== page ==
How far is
health care behind the financial crash and where does West & East meet?
Saul Yudelowitz BSc (Hons)
Currently today health care is heading for a
severe financial crisis. There is plenty of good scientific research showing
that the cost is in the billions for chronic diseases like obesity and
Alzheimer’s and it is not limited to these diseases only.
In this article I shall describe and explain
about a tissue of the body. Its importance becoming very clear and its
influence on our long term health all the way into and past our 8th
decade. How Western and Eastern medicine approaches disease and health care and
conclude with suggestions to consider for making informed choices about your
There are many different tissue types in the
body; one such type is called connective tissue. Connective tissue is an
umbrella term referring to the many different types of connective tissue in the
body like blood, ligaments, tendons, capsules of joints and more. One type is
called fascia. The fascia of the human body is remarkable in every way as it
literally provides the structure and function of the body. Fascia houses
arteries, veins, nerves, lymphatic’s and other vital structures. It provides a
deep and superficial structure that envelope muscles, bones and all our
viscera. Fascia also allows the communication of chemicals from one area to
another, a typical route for some hormones among other chemicals. This method of
communication takes longer than neuronal communication but typically the effect
lasts longer. Fascia is the third main afferent proprioceptor supplier to the brain after muscles and joints. This literally means that if your fascia is imbalanced your reaction to correct movement is flawed.
In a previous article by the author the
description of how the cells of the fascia respond was compared to the high
level of training Olympic sprinters undergo. At this level of sport, everything
counts. Sprinters run on a mixture of corn starch and water. The reason for
this is that like the corn starch and water mixture (CWM), fascia has some very
interesting properties that could be considered counter intuitive. The CWM when
compressed quickly undergoes changes from a liquid to a solid; this is easily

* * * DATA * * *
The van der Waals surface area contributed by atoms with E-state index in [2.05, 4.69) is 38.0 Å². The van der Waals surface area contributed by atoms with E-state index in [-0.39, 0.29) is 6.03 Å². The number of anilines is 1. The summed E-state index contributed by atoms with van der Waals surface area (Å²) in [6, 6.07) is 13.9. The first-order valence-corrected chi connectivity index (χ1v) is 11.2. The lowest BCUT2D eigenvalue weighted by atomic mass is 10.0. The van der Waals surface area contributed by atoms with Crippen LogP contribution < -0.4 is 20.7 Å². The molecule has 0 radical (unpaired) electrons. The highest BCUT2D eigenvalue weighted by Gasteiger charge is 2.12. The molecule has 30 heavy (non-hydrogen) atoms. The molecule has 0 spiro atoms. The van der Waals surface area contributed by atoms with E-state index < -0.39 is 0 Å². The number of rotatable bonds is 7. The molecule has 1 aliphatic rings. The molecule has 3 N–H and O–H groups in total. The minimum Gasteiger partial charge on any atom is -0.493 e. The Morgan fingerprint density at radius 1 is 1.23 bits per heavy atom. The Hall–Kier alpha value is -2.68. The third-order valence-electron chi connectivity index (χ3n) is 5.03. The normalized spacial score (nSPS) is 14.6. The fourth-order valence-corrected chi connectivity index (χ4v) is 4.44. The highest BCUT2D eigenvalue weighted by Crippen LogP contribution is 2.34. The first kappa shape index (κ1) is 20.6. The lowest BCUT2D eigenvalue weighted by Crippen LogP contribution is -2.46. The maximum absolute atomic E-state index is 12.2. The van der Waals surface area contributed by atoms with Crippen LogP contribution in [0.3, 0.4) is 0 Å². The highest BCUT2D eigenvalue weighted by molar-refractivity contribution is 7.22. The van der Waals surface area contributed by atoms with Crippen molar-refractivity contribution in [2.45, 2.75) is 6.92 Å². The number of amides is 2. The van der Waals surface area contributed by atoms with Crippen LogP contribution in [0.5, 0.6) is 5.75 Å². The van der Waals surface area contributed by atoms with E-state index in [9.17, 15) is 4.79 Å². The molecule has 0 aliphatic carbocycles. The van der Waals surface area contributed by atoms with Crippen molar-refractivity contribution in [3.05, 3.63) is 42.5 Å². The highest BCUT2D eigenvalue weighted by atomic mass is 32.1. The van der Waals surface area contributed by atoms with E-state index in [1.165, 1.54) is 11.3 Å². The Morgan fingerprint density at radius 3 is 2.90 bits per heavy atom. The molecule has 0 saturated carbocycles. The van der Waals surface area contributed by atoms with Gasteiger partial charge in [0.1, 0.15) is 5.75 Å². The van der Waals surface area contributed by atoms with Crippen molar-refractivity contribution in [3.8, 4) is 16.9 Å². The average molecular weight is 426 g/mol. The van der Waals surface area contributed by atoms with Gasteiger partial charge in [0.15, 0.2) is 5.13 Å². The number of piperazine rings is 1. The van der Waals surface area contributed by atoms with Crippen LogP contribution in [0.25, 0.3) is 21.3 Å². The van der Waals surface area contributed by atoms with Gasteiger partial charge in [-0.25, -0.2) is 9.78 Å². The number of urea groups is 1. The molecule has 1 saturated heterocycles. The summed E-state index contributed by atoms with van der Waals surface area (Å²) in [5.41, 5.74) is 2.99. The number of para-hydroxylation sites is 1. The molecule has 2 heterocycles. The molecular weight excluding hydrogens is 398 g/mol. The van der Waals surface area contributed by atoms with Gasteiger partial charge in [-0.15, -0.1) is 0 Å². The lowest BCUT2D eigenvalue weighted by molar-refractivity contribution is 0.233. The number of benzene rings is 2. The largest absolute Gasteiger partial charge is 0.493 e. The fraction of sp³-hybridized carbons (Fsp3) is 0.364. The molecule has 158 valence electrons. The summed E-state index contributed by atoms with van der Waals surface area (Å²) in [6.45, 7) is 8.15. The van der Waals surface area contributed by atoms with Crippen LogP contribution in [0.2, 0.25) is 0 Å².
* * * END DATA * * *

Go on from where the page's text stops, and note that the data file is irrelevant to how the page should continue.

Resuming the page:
shown by playing a base speaker under the container housing the CWM and
literally watching the sound wave form by the CWM. Just as the athlete who
sprints over this, if they move slowly then the mixture remains a liquid and
These properties have significant
implications on our function and health. When the fascia has been tightened in
an area it becomes more solid. The tightening of fascia can occur by
lengthening or shortening. This is the main reason why muscles respond in the
same manner. As muscles contract eccentrically or concentrically they become
more of a solid than a liquid. Muscles are not in a pure liquid state when
relaxed or pure solid state when contracted as they have less fascia to muscle ratio.
If a nerve that pieces the fascia, on its
route to innervate tissue, or a blood vessel is stretched, the brain will
contract muscles to protect the neural and vascular system so a laceration
resulting in internal bleeding does not occur. This can and does result in a
compression on a area of the nerve. Lack of movement and poor movement patterns
or specifically poor biomechanics also affect fascia. Lack of movement results in adhesions in the fascia like frozen shoulder, while poor biomechanics creates
imbalances in the fascia as well. This can result in tight muscles that are
protecting blood vessels, so no matter how much stretching is done they remain
tight. Poor biomechanics is one of the most overlooked requirements in health.
While the public are advised to maintain a healthy level of activity, if the
biomechanics are poor it results in imbalances in the fascia. Since fascia has
such a vital structural and functional role in our health, holistic health care
needs to consider fascia.
The Western medical approach (WMA) is based
on quickly inhibiting the typical resulting symptoms the patient presents with.
If a nerve is compressed or impinged by fascia anti-inflammatory and, or pain
killers are usually given. While there is no doubt the WMA quickly resolves
symptoms, it has at least two flaws. First, resolving the symptom does not
correct the problem and second. It not only makes the patient reliant on the
drugs that do this but after a period of time the drugs become less effective
and so stronger and, or more drugs are required for the same affect. There are still the side effects of drugs to consider. WMA is very
affective in acute medicine, where vital functions are in question. Acute